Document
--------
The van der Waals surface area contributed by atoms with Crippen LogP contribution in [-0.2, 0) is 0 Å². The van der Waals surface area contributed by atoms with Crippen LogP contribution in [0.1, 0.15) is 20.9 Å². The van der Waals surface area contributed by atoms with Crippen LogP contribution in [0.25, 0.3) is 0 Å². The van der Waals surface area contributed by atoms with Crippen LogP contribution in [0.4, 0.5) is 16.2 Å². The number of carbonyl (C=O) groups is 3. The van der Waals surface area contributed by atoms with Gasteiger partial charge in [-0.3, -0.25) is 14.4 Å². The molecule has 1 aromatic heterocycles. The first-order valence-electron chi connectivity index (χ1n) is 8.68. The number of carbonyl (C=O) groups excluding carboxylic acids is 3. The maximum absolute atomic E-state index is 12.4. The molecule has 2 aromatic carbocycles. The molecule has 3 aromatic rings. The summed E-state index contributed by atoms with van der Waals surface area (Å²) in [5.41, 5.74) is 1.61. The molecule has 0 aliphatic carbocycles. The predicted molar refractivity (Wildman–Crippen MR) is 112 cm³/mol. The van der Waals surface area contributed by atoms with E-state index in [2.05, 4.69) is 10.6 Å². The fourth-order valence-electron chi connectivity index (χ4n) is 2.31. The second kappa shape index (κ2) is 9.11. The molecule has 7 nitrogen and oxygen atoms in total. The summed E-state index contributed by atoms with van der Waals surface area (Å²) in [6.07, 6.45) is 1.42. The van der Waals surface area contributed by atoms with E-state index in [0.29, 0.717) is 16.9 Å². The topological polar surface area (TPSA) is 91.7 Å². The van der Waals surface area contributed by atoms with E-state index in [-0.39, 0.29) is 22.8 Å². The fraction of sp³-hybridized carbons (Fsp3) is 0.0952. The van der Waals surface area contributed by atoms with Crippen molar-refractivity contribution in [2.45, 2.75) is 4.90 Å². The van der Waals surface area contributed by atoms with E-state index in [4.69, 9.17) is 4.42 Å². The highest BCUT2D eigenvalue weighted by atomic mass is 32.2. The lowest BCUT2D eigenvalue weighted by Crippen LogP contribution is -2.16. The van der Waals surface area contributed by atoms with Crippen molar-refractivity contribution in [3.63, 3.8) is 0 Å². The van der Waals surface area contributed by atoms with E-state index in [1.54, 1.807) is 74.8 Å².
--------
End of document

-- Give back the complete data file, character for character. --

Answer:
The van der Waals surface area contributed by atoms with Crippen LogP contribution in [-0.2, 0) is 0 Å². The van der Waals surface area contributed by atoms with Crippen LogP contribution in [0.1, 0.15) is 20.9 Å². The van der Waals surface area contributed by atoms with Crippen LogP contribution in [0.25, 0.3) is 0 Å². The van der Waals surface area contributed by atoms with Crippen LogP contribution in [0.4, 0.5) is 16.2 Å². The number of carbonyl (C=O) groups is 3. The van der Waals surface area contributed by atoms with Gasteiger partial charge in [-0.3, -0.25) is 14.4 Å². The molecule has 1 aromatic heterocycles. The first-order valence-electron chi connectivity index (χ1n) is 8.68. The number of carbonyl (C=O) groups excluding carboxylic acids is 3. The maximum absolute atomic E-state index is 12.4. The molecule has 2 aromatic carbocycles. The molecule has 3 aromatic rings. The summed E-state index contributed by atoms with van der Waals surface area (Å²) in [5.41, 5.74) is 1.61. The molecule has 0 aliphatic carbocycles. The predicted molar refractivity (Wildman–Crippen MR) is 112 cm³/mol. The van der Waals surface area contributed by atoms with E-state index in [2.05, 4.69) is 10.6 Å². The fourth-order valence-electron chi connectivity index (χ4n) is 2.31. The second kappa shape index (κ2) is 9.11. The molecule has 7 nitrogen and oxygen atoms in total. The summed E-state index contributed by atoms with van der Waals surface area (Å²) in [6.07, 6.45) is 1.42. The van der Waals surface area contributed by atoms with E-state index in [0.29, 0.717) is 16.9 Å². The topological polar surface area (TPSA) is 91.7 Å². The van der Waals surface area contributed by atoms with E-state index in [-0.39, 0.29) is 22.8 Å². The fraction of sp³-hybridized carbons (Fsp3) is 0.0952. The van der Waals surface area contributed by atoms with Crippen molar-refractivity contribution in [2.45, 2.75) is 4.90 Å². The van der Waals surface area contributed by atoms with E-state index in [4.69, 9.17) is 4.42 Å². The highest BCUT2D eigenvalue weighted by atomic mass is 32.2. The lowest BCUT2D eigenvalue weighted by Crippen LogP contribution is -2.16. The van der Waals surface area contributed by atoms with Crippen molar-refractivity contribution in [3.63, 3.8) is 0 Å². The van der Waals surface area contributed by atoms with E-state index in [1.54, 1.807) is 74.8 Å².